Bhubaneshwar was a let-down for me – after those merry marigolds at the airport and the cool breeze that caressed my face through my drive into the city, I expected a lot more. My fault, really, for expecting big things from what has been described as a temple-town (beware of that term – Varanasi, Puri, Tirupati – they are rarely charming – the only exception for me is Madurai) – the problem with Bhubaneshwar is that it is so unassuming about its heritage. Indifferent, actually.
I asked around for the best place to shop – I had Orissa handicraft and handloom in mind – especially the gorgeous Sambhalpuri material in its deep earthy tones. And three times, I was told – Big Bazaar. Bhubaneshwaris (is that what people from B are called?) are understandably proud of their newest “mall” but to fly out there all the way from Bombay to shop at Big Bazaar…? Oh, Utkalika? (when I inquired) wahan kuch khaas nahi hai. Ditto for food. No one I asked – locals all of them – was able to point out good eating joints – my vegetarian status, of course, did not help – they just shrugged their shoulders when I asked about Oriya food and I ended up eating dosa for lunch and dinner the day I was there. Speaking of which, I found the most remarkable spellings for humble old idli on the small restaurants dotting that path to the sun temple at Konark – ranging from iddili all the way to eddle through idli with a ‘h’ in front. Idli, you have come a long way, baby.
On the way back from Konark, my driver insisted on taking me to Dhauli – famous for its Buddhisht monuments. When I refused, his next attempt was to take me to Lingaraja temple, the most famous of the Bhubaneshwar temples. I was rather more interested in seeing the Raja Rani temple, I told him – again the wahan kuch khaas nahi hai refrain. I wonder what it is that makes locals everywhere blind to everything they have by way of history and culture.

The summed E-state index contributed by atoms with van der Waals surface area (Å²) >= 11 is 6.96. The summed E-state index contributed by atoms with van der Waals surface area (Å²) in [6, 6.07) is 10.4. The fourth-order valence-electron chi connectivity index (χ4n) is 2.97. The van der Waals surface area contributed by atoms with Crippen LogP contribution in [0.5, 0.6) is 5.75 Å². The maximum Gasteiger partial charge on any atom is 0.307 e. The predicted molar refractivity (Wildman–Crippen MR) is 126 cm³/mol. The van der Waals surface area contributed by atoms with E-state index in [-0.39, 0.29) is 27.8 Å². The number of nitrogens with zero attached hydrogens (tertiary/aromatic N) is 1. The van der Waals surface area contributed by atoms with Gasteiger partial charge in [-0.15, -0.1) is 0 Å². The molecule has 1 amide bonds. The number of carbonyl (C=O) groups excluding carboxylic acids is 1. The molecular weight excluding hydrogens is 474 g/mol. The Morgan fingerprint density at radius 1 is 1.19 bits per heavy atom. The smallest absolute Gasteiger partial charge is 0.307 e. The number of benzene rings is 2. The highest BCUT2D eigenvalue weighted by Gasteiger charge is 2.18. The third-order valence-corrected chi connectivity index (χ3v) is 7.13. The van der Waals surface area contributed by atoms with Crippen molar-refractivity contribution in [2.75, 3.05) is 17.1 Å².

I am glad I insisted – the Raja Rani temple is not live – in the sense, there is no god, no idol inside. It stands in what can only be called a park – I know I spotted several birds there from the more common kingfisher to the more exotic I-wish-I-knew-their-names species. I learnt later that the temple used to stand amidst paddy fields till just some years ago. Ah, civilization.
Fresh and sparkling emerald lawns, smiling after the unexpected rains of the previous day, benches for the tired and old, and the lovers who find it the most convenient and secluded spot for their amorous activities, the cold cobblestone under your feet on the flat platform upon which the temple stands, the tall trees swaying to some private rhythm – I could have spent hours there.
I learnt that the RajaRani temple is not named after any king or queen of the region, but in all likelihood, after the stone available lovcally claled Rajaraniya. Dark with red and brown tones, the stone shines smooth in the dull light of the day, depsite its rough texture. The carvings on the walls are as intricate and wonerful as those found in the best temples, including Konark. The images are mostly that of the smaller gods, especially the caretakers of nature. Sexual imagery, the pride of Konark (the tourist guides definitely) is absent on these walls, but the dancing nymphs with their slender waists and sensual poses try to make up for it. Seeing these, one can understand how Odissi, the dance form, came to be so sensuous – most of the poses are said to be derived from the carvings on the temples of Orissa.
If you happen to be in Bhuneshwar, do visit this temple – I also understand that there are other equally splendid temples around the same area which I coud not visit for lack of time. It is a wonderful feeling to sit quiet and alone and stare at stone… and sometimes the stones stare back at you, cool, warm, cold.